Contrary to what their name might suggest, the Prairie Dog is a rodent, not a dog. These creatures are members of the Sciuridae, or squirrel, family.
Researchers place them in the Marmotini tribe, which contains the ground squirrels. Currently, five different species exist. Read on to learn about the Prairie Dog.
Description of the Prairie Dog
The five species look slightly different from one another, but generally have a similar shape and size. Their bodies have a similar build to other ground squirrels, with short limbs and mid-length tails. Unlike tree squirrels, these rodents do not have bushy tails.
They are not quite as large as the groundhog, but this species is relatively large for a rodent. Most individuals measure about 14 in. long and weigh 2 – 3 lbs.
Interesting Facts About the Prairie Dog
Each of the five species have different traits and adaptations. Learn more about each species, below.
- Gunnison’s – This species lives in the “Four Corners” are of the southwest United States. Their range sits among the borders between New Mexico, Arizona, Utah, and Colorado. You can find this species sitting on its hind legs watching carefully for predators.
- White-Tailed – Like their name suggests, this species’ distinguishing characteristic is the white color of their tails. This species has a keen dislike for the Wyoming ground squirrel. In fact, on occasion they occasionally kill the smaller species.
- Black-Tailed – While some other species undergo hibernation during the winter months, this species does not. Instead, they still search for food during the day, but utilize torpor at night. During torpor, the animal lowers its metabolism and heart rate.
- Mexican – As you might have guessed from the name, this species lives in Mexico. Researchers believe that this species split from the black-tailed species hundreds of thousands of years ago.
- Utah – This species is the smallest of the five. The largest adults reach lengths of about 14 in. or so. Their primary distinguishing characteristic is their coloration. These rodents have patches of dark brown colored fur.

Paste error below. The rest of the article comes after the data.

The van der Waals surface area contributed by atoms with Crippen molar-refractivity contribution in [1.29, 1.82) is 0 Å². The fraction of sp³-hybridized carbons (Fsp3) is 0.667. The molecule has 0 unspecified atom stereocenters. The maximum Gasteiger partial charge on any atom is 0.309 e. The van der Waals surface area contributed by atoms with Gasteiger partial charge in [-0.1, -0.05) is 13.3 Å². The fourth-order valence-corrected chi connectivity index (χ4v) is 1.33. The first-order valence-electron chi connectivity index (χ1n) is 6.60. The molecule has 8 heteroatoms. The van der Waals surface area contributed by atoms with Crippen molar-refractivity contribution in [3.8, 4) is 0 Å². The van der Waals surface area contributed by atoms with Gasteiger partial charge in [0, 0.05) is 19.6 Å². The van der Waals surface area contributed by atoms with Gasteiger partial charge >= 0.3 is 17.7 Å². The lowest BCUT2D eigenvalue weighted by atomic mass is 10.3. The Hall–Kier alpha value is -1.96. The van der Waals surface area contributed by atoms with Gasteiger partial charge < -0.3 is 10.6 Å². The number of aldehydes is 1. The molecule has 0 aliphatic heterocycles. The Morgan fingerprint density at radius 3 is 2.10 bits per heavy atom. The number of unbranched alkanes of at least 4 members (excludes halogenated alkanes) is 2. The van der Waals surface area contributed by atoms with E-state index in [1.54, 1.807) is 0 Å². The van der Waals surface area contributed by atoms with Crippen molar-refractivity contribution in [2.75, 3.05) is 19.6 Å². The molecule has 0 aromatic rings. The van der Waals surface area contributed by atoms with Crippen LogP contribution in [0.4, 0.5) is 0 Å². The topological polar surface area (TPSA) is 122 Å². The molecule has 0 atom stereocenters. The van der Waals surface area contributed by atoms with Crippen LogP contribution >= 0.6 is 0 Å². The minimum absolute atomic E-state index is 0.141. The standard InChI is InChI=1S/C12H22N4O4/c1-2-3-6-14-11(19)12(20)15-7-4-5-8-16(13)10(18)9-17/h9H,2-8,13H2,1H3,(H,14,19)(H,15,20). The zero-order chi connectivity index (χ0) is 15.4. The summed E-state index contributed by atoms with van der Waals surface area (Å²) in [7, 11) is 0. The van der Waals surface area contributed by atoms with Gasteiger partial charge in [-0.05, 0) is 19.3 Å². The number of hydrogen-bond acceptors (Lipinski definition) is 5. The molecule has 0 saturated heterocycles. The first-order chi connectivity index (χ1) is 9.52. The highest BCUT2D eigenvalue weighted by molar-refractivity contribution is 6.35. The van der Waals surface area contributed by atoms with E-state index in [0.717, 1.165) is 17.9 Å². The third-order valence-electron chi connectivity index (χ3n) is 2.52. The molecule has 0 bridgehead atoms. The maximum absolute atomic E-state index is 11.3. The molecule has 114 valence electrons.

Habitat of the Prairie Dog
As their name suggests, these rodents live primarily in prairie habitats. They live in grasslands throughout their range. These creatures also prefer sunken areas with shade to escape from the heat while patrolling for predators. All five species utilize underground burrows to escape predators, store food, and hibernate.
Distribution of the Prairie Dog
Each species has its own unique range and distribution. The Utah species lives only in a small portion of southern Utah. Another species that lives in its namesake location is the Mexican species.
The black-tailed species lives across a vast region from Montana to Texas. The white-tailed ranges through Wyoming, Utah, and Colorado, and the Gunnison’s lives throughout the “four corners.”
Diet of the Prairie Dog
The vast majority of this creature’s diet consists of plants, making them herbivores. They eat mostly grasses, shrubs, roots, and seeds. Though the different species don’t specialize on a specific type of plant, they do each have different preferences.
Prairie Dog and Human Interaction
Humans typically find this species to be a nuisance. Farmers kill the rodents because they eat crops in the immediate vicinity of their burrows. They also dislike the burrows because they believe the burrows could cause injury to horses or cattle who step in them.
Sadly, this extermination has resulted in decline for many species. Additionally, populations suffer from expanding agriculture and urban regions developing their prime habitats. The IUCN lists the white-tailed, black-tailed, and Gunnison’s species as Least Concern. However, they list the Utah and Mexican species as Endangered.
Humans have not domesticated this mammal in any way.
Does the Prairie Dog Make a Good Pet
Some species actually make good pets. However, you should only purchase captive-bred pets. Animals caught from the wild can spread disease, and collection can harm wild populations. In some states, it is also illegal to own this creature as a pet.
Prairie Dog Care
Because these creatures are quite social, you need multiple animals, or you must meet their social needs yourself. To keep them friendly, you must socialize them thoroughly. They need large enclosures with artificial tunnels or areas to dig. Additionally, you need to provide fresh grass and hay for them to eat.
Behavior of the Prairie Dog
These rodents live in underground burrow systems. They have complex burrows with multiple chambers for sleeping, storing food, and more. Hundreds of individuals live in a single burrow system. These colonies contain multiple smaller family groups. The groups take turns keeping watch for predators, foraging for food, and more.
Reproduction of the Prairie Dog
Breeding occurs within the safety of their burrows. The gestation period lasts about a month, and most litters contain about four or five young. It takes another month or two for the mother to wean the young. During this time, the entire family group helps care for the young. The pups reach independence when they are between a year or two of age.